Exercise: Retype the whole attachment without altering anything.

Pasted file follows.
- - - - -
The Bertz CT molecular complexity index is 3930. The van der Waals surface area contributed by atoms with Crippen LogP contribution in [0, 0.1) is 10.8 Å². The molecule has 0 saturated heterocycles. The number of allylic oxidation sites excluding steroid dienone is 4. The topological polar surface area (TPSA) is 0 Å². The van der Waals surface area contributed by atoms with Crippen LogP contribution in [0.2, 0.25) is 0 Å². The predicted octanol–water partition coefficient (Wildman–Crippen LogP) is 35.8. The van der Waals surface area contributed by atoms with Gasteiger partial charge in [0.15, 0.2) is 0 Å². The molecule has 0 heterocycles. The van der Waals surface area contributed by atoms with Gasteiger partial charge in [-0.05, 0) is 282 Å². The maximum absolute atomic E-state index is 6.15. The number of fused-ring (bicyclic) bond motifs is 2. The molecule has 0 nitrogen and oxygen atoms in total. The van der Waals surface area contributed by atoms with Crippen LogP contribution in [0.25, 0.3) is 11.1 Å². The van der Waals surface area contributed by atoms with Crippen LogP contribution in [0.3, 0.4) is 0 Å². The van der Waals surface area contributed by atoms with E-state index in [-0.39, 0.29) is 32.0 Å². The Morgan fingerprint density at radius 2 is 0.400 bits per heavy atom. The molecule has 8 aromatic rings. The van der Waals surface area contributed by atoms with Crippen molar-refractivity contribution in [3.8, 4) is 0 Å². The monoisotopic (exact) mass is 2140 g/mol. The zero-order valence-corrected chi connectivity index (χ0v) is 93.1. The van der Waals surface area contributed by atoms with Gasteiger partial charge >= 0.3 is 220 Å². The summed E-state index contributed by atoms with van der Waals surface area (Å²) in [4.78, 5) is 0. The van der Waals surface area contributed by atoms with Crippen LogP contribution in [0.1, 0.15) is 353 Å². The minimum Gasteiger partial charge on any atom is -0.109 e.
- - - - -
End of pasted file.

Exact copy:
The Bertz CT molecular complexity index is 3930. The van der Waals surface area contributed by atoms with Crippen LogP contribution in [0, 0.1) is 10.8 Å². The molecule has 0 saturated heterocycles. The number of allylic oxidation sites excluding steroid dienone is 4. The topological polar surface area (TPSA) is 0 Å². The van der Waals surface area contributed by atoms with Crippen LogP contribution in [0.2, 0.25) is 0 Å². The predicted octanol–water partition coefficient (Wildman–Crippen LogP) is 35.8. The van der Waals surface area contributed by atoms with Gasteiger partial charge in [0.15, 0.2) is 0 Å². The molecule has 0 heterocycles. The van der Waals surface area contributed by atoms with Gasteiger partial charge in [-0.05, 0) is 282 Å². The maximum absolute atomic E-state index is 6.15. The number of fused-ring (bicyclic) bond motifs is 2. The molecule has 0 nitrogen and oxygen atoms in total. The van der Waals surface area contributed by atoms with Crippen LogP contribution in [0.25, 0.3) is 11.1 Å². The van der Waals surface area contributed by atoms with Crippen LogP contribution in [0.3, 0.4) is 0 Å². The van der Waals surface area contributed by atoms with E-state index in [-0.39, 0.29) is 32.0 Å². The Morgan fingerprint density at radius 2 is 0.400 bits per heavy atom. The molecule has 8 aromatic rings. The van der Waals surface area contributed by atoms with Crippen molar-refractivity contribution in [3.8, 4) is 0 Å². The monoisotopic (exact) mass is 2140 g/mol. The zero-order valence-corrected chi connectivity index (χ0v) is 93.1. The van der Waals surface area contributed by atoms with Gasteiger partial charge >= 0.3 is 220 Å². The summed E-state index contributed by atoms with van der Waals surface area (Å²) in [4.78, 5) is 0. The van der Waals surface area contributed by atoms with Crippen LogP contribution in [0.1, 0.15) is 353 Å². The minimum Gasteiger partial charge on any atom is -0.109 e.